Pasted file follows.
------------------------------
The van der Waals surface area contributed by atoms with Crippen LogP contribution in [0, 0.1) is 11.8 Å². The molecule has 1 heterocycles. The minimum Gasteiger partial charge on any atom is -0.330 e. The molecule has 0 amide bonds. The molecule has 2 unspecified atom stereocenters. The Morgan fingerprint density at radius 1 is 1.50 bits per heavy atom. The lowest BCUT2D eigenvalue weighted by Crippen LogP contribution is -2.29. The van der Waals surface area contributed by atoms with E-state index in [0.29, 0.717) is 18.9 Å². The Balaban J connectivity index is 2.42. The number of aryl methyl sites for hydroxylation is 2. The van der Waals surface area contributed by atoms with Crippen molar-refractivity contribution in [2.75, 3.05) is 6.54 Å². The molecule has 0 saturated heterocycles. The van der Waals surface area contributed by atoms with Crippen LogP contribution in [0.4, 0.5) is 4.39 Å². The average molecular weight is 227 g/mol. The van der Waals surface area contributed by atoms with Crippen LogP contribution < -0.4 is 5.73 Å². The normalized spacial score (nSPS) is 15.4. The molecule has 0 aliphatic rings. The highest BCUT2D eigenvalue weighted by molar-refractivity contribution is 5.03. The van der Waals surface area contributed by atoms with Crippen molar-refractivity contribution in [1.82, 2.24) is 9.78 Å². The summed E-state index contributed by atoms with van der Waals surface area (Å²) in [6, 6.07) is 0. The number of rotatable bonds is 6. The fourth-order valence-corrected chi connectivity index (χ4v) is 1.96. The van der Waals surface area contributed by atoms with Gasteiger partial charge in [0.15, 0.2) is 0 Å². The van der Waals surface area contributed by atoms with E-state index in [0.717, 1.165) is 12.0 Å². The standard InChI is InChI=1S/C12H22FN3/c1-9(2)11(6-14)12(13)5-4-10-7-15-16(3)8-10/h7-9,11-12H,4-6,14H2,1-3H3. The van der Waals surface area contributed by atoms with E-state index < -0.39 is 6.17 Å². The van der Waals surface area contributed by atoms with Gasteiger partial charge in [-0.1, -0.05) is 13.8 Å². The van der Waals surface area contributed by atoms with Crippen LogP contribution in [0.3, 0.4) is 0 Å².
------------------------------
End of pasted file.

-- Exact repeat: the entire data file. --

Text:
The van der Waals surface area contributed by atoms with Crippen LogP contribution in [0, 0.1) is 11.8 Å². The molecule has 1 heterocycles. The minimum Gasteiger partial charge on any atom is -0.330 e. The molecule has 0 amide bonds. The molecule has 2 unspecified atom stereocenters. The Morgan fingerprint density at radius 1 is 1.50 bits per heavy atom. The lowest BCUT2D eigenvalue weighted by Crippen LogP contribution is -2.29. The van der Waals surface area contributed by atoms with E-state index in [0.29, 0.717) is 18.9 Å². The Balaban J connectivity index is 2.42. The number of aryl methyl sites for hydroxylation is 2. The van der Waals surface area contributed by atoms with Crippen molar-refractivity contribution in [2.75, 3.05) is 6.54 Å². The molecule has 0 saturated heterocycles. The van der Waals surface area contributed by atoms with Crippen LogP contribution in [0.4, 0.5) is 4.39 Å². The average molecular weight is 227 g/mol. The van der Waals surface area contributed by atoms with Crippen LogP contribution < -0.4 is 5.73 Å². The normalized spacial score (nSPS) is 15.4. The molecule has 0 aliphatic rings. The highest BCUT2D eigenvalue weighted by molar-refractivity contribution is 5.03. The van der Waals surface area contributed by atoms with Crippen molar-refractivity contribution in [1.82, 2.24) is 9.78 Å². The summed E-state index contributed by atoms with van der Waals surface area (Å²) in [6, 6.07) is 0. The number of rotatable bonds is 6. The fourth-order valence-corrected chi connectivity index (χ4v) is 1.96. The van der Waals surface area contributed by atoms with Gasteiger partial charge in [0.15, 0.2) is 0 Å². The van der Waals surface area contributed by atoms with E-state index in [0.717, 1.165) is 12.0 Å². The standard InChI is InChI=1S/C12H22FN3/c1-9(2)11(6-14)12(13)5-4-10-7-15-16(3)8-10/h7-9,11-12H,4-6,14H2,1-3H3. The van der Waals surface area contributed by atoms with E-state index < -0.39 is 6.17 Å². The van der Waals surface area contributed by atoms with Gasteiger partial charge in [-0.1, -0.05) is 13.8 Å². The van der Waals surface area contributed by atoms with Crippen LogP contribution in [0.3, 0.4) is 0 Å².